Market Report: Disappointing budget encourages late profit taking

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Profit taking and a sudden reverse in New York took the impetus from the stock market's brave Budget rally.

Early yesterday it looked as though Footsie would charge through 4,100 points. As the Chancellor started speaking it was comfortably riding at a peak. But when the market closed, 15 minutes before Mr Clarke sat down, Footsie's gain had been restricted to 13.8 points and at 4,068.4 it was 4.7 below the peak hit a month ago.

With the Budget disappointing and dull and hesitation appearing in New York after a strong opening, the temptation for a little late profit taking proved irresistible.

Despite the late retreat Footsie has climbed 114.6p points in three days.

Today's performance depends heavily on New York. If Wall Street does suffer a sharp tumble then Footsie could be hit. Should the Dow Jones Average resume its advance in late trading London shares may still have difficulty retaining their enthusiasm.

On the premise it is better to travel than arrive many felt shares would end today lower, with Footsie off, perhaps, 20 points.

But longer term prospects are still regarded as good. The Chancellor's actions should not, in themselves, endanger the Christmas rally and in the market last night there was talk of heady Footsie progress.

Throughout the three day surge action has concentrated on the more easily tradable blue chips. The supporting index ended 1.1 up yesterday, making a mere 26.4 gain during the Budget excitement.

Shares which suffered Budget hits included Dixons, on the warranty moves At one time up 6p, the shares ended down 20p at 550.5p. Many brewers were flat ahead of the no change Beer Duty; Bass, off 4p at 810.5p, will have to contend with the higher tax on alcopops. Spirit shares were firm and should go higher today.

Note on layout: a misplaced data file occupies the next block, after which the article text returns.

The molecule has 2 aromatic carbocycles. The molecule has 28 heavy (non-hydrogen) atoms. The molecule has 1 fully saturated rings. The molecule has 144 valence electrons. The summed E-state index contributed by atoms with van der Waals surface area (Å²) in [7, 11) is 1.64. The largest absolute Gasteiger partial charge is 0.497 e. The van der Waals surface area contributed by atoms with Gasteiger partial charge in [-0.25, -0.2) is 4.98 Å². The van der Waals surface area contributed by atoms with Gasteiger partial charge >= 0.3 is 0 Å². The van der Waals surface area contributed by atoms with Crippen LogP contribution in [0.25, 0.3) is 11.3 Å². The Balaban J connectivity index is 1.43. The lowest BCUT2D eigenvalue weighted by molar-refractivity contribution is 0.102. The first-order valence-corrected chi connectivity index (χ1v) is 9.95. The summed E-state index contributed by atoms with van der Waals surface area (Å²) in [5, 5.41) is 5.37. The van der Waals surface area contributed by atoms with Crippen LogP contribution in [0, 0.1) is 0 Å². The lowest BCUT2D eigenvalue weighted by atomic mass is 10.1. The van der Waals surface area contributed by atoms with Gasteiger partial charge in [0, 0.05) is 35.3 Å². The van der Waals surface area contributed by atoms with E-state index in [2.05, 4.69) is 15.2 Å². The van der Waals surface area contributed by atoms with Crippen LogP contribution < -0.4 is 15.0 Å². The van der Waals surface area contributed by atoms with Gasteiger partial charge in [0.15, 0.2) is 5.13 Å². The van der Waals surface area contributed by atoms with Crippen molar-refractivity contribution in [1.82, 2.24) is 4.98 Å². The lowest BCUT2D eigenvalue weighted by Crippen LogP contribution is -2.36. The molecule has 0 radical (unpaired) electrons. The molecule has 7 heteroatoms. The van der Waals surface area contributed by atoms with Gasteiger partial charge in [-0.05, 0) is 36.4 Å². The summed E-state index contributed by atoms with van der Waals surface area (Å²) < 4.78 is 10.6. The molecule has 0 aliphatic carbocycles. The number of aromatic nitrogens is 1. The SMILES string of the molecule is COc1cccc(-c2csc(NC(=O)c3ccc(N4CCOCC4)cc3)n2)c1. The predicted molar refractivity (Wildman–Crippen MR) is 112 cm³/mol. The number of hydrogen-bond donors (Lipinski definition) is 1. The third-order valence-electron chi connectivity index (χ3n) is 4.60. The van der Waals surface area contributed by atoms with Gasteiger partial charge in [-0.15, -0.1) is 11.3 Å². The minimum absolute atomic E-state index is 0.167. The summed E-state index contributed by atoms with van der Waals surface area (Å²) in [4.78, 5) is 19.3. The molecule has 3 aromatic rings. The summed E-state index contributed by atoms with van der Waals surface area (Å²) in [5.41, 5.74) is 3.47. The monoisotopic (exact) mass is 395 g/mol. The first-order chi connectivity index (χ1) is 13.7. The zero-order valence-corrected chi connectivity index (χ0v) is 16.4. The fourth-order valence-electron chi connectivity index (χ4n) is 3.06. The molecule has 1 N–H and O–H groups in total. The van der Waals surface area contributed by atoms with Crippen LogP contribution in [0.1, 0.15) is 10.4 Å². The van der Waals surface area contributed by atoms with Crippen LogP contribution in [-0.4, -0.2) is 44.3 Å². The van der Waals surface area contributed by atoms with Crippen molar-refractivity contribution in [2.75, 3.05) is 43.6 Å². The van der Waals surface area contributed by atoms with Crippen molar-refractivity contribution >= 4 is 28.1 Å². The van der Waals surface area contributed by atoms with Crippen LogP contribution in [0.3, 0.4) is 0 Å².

British Airways, down 3p to 593.5p, and Airtours, off 14p to 668.5p, were hit by the plan to double airport tax.

Insurances shrugged off the insurance premium tax. But they had whiff of take over excitement to provide encouragement. As the Chancellor spoke a sudden rush of option trading in Commercial Union sent the shares surging 21.5p to 680.5p before settling at 670p. Talk quickly surfaced off a Continental strike with Allianz, the German group, once again in the frame. Said Allianz: "We don't, as a rule, comment on market rumours". GRE ended as the best performing blue chip, up 13.5p to 276.5p and Legal & General rose 8p to 362.5p.

Glaxo Wellcome lost some of its strength, ending 16p up at 1,019p. The ABN Amro Hoare Govett support remained the spur. ML Laboratories, the biotech babe with the rare distinction of actually making money, remained in the sickbay, falling a further 27.5p to 217.5p, lowest for more than a year. The shares were 468.5p last year.

British Gas lost some of its flare on the Shell bid denial, falling 3.5p to 231p. But Shell, 4.5p higher at 1,001p, is the market's bidder for all seasons and attention switched to Lasmo, up 5.5p to 223p. Merrill Lynch joined Panmure Gordon is supporting the oil group which, some feel, is likely to attract a bid - but from a US group.

Financial shares were in demand with HSBC up 34p at 1,299.5p and M&G 47.5p to the good at 1,112.5p. Mercury Asset Management gained 44p to 1,247.5p, highest since the fund manager was freed from the SBC Warburg yoke. It could join Footsie next month.

Storehouse was threadbare, falling 5.5p to 268.5p. Barclays de Zoete Wedd said: "Our fear is that Storehouse will be highly vulnerable in a less favourable retail environment which continues to make us sellers of the shares, despite a low rating relative to its peers".

BTR and LucasVarity attracted investment support. NatWest Securities put a 300p target price on BTR and said: "On almost every valuation the shares are cheap". Lehman Brothers looks for LV to hit 280p and expects the group to adopt a much higher US profile. BTR edged forward 1.5p to 239p and LV 2p to 244.5p.

Specialeyes, the struggling optician, lost 4p to 6.5p following a 6p a share take over bid. The price was 26p in March.

Select Appointments, the recruitment group, fell 4p to 326p. The shares have fallen sharply as the company sought to fix a price for an ADR issue. It settled on $10.50, equal to 312p a share.